First English edition of the Nuremberg chronicle: being the Liber chronicarum of Dr. Hartmann Schedel…
FOLIO C verso

Nuremberg is a city very much celebrated throughout Germany, as well as among foreign people; and it is extensively visited. It is a celebrated manufacturing center of Germany, and is adorned with beautiful public and private buildings. A very old royal castle, located on a hill (or mount) dominates the city, and from it one has a view of the city and beyond. Some are of the opinion that the city has its name from this castle.[Castle in German is ‘burg.’] Some say that the city was built by Tiberius Nero, the emperor, after Regensburg was built; or that it was called Neronesberg after Drusus Nero, his brother, who fought the Germans; for Tiberius the emperor’s paternal line, is from the family of Tiberius Nero.

The origin and name of Nuremberg are both involved in obscurity. The forms of the name – Nourenberg, Nourimperc, Nuernberg, Nuremberc, etc. – have resulted in many speculations as to origin and history. Our author has drawn upon the name of Drusus Nero (Neronesberg); and, enlarging upon the probable origin of the city, states that it has been attributed to a camp or citadel established there by Tiberius Claudius Nero (Neronesberg), and named for himself. However, there is no evidence of Roman colonization. The Nero’s castle (or Norix Tower) theory is but another speculation. The Heidenturm – the Pagan Tower of the Castle – is so called from some carvings on its walls, which were once called idols. One writer maintains that this was an ancient temple to Diana, insisting that the carvings are figures of dogs and two male figures with clubs, who must be Hercules and his son Noricus—hence Norixberg. However, the figures are not dogs but lions, and the male figures are saints or Israelite kings, and not pagan images. Others suggest that Noriker, driven out by the Huns, settled here and laid the foundation of the city. There is no authority to support these speculations, many of which are forced and unnatural. Chroniclers seem to have proceeded on the theory that origins must be accounted for in some manner, though the question may be of little consequence and the facts of history offer no solution.

As Cecil Headlam, in The Story of Nuremberg, observes, the history of the city begins in the year 1050, the silence regarding the place indicating that the castle did not exist until 1025 and was probably built between that year and 1050. On the latter date Henry III called a council of Bavarian nobles "in fundo suo Nourinberc."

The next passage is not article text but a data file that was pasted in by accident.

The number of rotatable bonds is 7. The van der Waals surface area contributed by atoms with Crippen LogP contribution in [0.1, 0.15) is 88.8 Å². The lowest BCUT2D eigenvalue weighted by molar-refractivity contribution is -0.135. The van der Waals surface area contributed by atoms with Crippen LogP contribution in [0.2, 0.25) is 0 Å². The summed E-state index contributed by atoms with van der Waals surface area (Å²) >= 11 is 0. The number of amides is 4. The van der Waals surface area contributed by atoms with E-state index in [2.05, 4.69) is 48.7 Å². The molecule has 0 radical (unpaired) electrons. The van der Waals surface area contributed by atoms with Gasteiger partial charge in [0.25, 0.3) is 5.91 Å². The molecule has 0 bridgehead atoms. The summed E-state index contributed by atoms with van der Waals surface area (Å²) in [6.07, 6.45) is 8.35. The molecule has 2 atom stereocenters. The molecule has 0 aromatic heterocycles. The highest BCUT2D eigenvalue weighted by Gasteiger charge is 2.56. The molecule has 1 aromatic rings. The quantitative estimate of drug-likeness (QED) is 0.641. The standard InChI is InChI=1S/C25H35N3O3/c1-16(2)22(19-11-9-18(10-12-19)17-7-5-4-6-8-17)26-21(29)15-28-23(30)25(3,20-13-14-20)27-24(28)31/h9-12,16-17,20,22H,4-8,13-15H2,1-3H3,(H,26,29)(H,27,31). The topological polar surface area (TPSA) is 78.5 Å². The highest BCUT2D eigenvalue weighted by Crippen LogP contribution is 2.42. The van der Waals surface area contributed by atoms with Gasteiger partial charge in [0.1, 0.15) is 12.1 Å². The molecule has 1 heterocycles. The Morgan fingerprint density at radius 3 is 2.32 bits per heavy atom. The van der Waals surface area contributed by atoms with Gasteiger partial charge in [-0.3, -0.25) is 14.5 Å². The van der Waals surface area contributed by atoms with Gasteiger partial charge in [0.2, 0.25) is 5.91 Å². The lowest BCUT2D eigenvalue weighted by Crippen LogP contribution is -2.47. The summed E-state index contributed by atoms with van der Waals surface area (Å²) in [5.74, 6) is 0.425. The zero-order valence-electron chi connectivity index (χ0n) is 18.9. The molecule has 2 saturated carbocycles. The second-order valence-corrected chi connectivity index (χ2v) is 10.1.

As Suetonius Tranquillus writes, Livia was pregnant by Tiberius, and had also born him a son before that, when he was obliged to give her up at the request of Octavian. He died soon thereafter. Two sons survived him, namely Tiberius and Drusus, surnamed Nero after him.[Livia Drusilla, daughter of Livius Drusus Claudianus, was married first to Tiberius Claudius Nero and afterwards to Augustus, who compelled her husband to divorce her in 38 BCE. She had already born her husband one son, the future emperor Tiberius, and at the time of her marriage with Augustus she was six months pregnant with another child, Drusus. She had no children by Augustus, but retained his affections until her death. It is believed she caused the two grandsons of Augustus to be poisoned to secure the succession for her own children. She was even suspected of having hastened the death of Augustus. When her son Tiberius took the throne she attempted to secure an equal share in the government, but this he would not brook. He commanded her to retire from public affairs, and soon even displayed hatred toward her. She died in 29 CE.] According to the Sabine tongue, Nero means strong or strenuous. Afterwards Tiberius conducted successive wars against Burgundy and France, which had become restless through the incursions of the barbarians and the dissensions among their own rulers, and against the Rhaetians (Rheticum) and the Vindelici, and in Pannonia and in Germany. In the same wars he defeated the Alpine nations of the Rhaetians and the Vindelici, and in Pannonia the Brenni and the Dalmatians. In the German wars he carried off into Gaul forty thousand who had surrendered, settling them permanently on the shores of the Rhine. For these achievements he joyfully returned to Rome to celebrate his triumph with all the evidences of victory. His glory and might were thus greatly enhanced. He subjugated all Greece, the interior of Italy, the kingdoms of Noricum, Thrace, and Macedonia, and the lands lying between the Danube and the Adriatic. Claudius Tiberius Nero (as Eutropius[Eutropius, the Roman historian, held the office of secretary under Constantine the Great. He was patronized by Julian the Apostate, whom he accompanied in the Persian expedition. He is the author of a brief compendium of Roman history in ten books, from the foundation of the city to the accession of Valens in 364 CE. He appears to have drawn on the best authorities, and he executed his task with care. His work was much used by medieval historians and compilers (e.g., our chronicler, Hartmann Schedel).] states) was a man of ability in the art of war, and was fortunate before he assumed the throne. He contrived to have the cities named after himself.[For Tiberius Claudius Nero see Folio XCVI recto.] The most ancient books of history call this citadel a Norican castle. The Romans, in order to avoid being overrun by their enemies, who maintained themselves in the mountains, built citadels and castles on the mountains in Noricum and in many regions of Germany. The city has a single elevation, upon which the castle was built for its protection. And although (as the highly celebrated Pope Pius II writes of the city), there is a doubt whether it is Franconian or Bavarian, yet its name indicates that it belongs to Bavaria, for it is called Noremberg, the equivalent of Norixborg, and the region between the Danube and Nuremberg is called the "Norckaw." However, the city lies in the bishopric of Bamberg, which belongs to Franconia. Nevertheless the Nurembergers neither wished to be considered Bavarians nor Franconians, but a distinct people. The city is divided into two parts by a river called the Pegnitz. We pass from one part to the other by beautiful stone bridges erected over the river. The city is built on sandy arid soil, and in consequence its people are industrious craftsmen. All are either ingenious workmen, inventors, and masters of various wonderful and subtle arts and crafts, useful and ornamental, or are enterprising merchants and manufacturers. The city is by some regarded as modern, for little is found about it in the writings of the ancients, and no manner of foot prints or indications of age appear in it except the aforesaid citadel and some houses, which are not a matter of wonder to anyone. This is also true of many other cities, not only in Germany but in Italy and other countries, and of Rome, the most celebrated city in the world, of whose origin, age and founders much of a doubtful nature appears to have been written by the historians. However, it is known that Nuremberg flourished in the time of Charlemagne. For later Charlemagne, king of the Franks, determined to elevate and increase the churches, and to enlarge the Roman Empire. And he subdued the Saxons, brought the Britons and Gauls into alliance, and made peace with Tassilo, the Bavarian duke, according to the wishes of Pope Adrian. But as Tassilo would not appear in person, nor send citizens as sureties, Charles declared war against him, leading his forces into Bavaria, and dividing the people into three regions; and he ordered the Austrians (Austrasios), Thueringians (Turingos), and Saxons to encamp on the Danube, while his son Pepin (Pipinus) remained with the Italian forces at Trient (Tridentum). But Charles kept ward with one-third of the forces at Nuremberg and the vicinity; and he built a small chapel, which Pope Leo III (who followed him to Paderborn (Padebrunam) in Saxony), on his return to Rome, dedicated in honor of Saint Catherine the virgin and martyr; and it is now called after the old prince.[Charlemagne (724-814), was king of the Franks from 800-814 CE, and so we must regard the statement that Nuremberg flourished in his time as merely legendary. There is a story that he visited Nuremberg, but as suggested by Cecil Headlam, "He, you may be sure, was lost in the woods while hunting near Nuremberg, and passed all night alone, unhurt by wild beasts. As a token of gratitude for God’s manifest favor, he caused a chapel to be built on the spot. The chapel stands to this day – a twelfth-century building – but no matter! For did not Otto I, as our chroniclers tell us, attend mass in St. Sebald’s Church in 970, although St. Sebald’s Church cannot have been build till a century later?"] Some say that once upon a time this city was under the power of the noble lord, Albrecht, a count of the Francks, and that after his death (for he was slain by the emperor Ludwig (Ludovico) pursuant to the treachery of Hatto, bishop of Mainz) it became subject to Rome. Since that time it remained attached to the Roman Empire with great fidelity and without dissension; and it served the Roman kings with a high degree of faith and loyalty. The city suffered heavy oppression and damage during the quarrels of the Roman emperors, particularly in the reign of Henry (Heinrico) the Fourth, whose son through divine vengeance (as one says), persecuted him with war. As the Nurembergers remained loyal to the father,